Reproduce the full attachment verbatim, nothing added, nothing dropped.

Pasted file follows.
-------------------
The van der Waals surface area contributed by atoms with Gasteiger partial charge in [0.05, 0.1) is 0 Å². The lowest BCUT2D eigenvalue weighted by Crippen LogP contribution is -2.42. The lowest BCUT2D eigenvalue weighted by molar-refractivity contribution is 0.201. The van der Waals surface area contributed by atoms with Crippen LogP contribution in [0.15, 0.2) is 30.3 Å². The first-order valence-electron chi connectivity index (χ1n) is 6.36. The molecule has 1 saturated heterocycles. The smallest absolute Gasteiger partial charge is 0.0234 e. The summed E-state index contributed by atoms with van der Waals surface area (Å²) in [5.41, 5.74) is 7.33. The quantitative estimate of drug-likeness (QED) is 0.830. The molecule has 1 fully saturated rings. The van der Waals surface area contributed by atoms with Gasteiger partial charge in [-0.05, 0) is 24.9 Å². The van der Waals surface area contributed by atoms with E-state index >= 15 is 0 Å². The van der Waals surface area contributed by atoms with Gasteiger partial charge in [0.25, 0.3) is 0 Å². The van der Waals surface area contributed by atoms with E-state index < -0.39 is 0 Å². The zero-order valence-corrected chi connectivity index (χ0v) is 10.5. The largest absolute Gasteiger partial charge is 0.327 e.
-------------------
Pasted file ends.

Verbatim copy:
The van der Waals surface area contributed by atoms with Gasteiger partial charge in [0.05, 0.1) is 0 Å². The lowest BCUT2D eigenvalue weighted by Crippen LogP contribution is -2.42. The lowest BCUT2D eigenvalue weighted by molar-refractivity contribution is 0.201. The van der Waals surface area contributed by atoms with Crippen LogP contribution in [0.15, 0.2) is 30.3 Å². The first-order valence-electron chi connectivity index (χ1n) is 6.36. The molecule has 1 saturated heterocycles. The smallest absolute Gasteiger partial charge is 0.0234 e. The summed E-state index contributed by atoms with van der Waals surface area (Å²) in [5.41, 5.74) is 7.33. The quantitative estimate of drug-likeness (QED) is 0.830. The molecule has 1 fully saturated rings. The van der Waals surface area contributed by atoms with Gasteiger partial charge in [-0.05, 0) is 24.9 Å². The van der Waals surface area contributed by atoms with E-state index >= 15 is 0 Å². The van der Waals surface area contributed by atoms with Gasteiger partial charge in [0.25, 0.3) is 0 Å². The van der Waals surface area contributed by atoms with E-state index < -0.39 is 0 Å². The zero-order valence-corrected chi connectivity index (χ0v) is 10.5. The largest absolute Gasteiger partial charge is 0.327 e.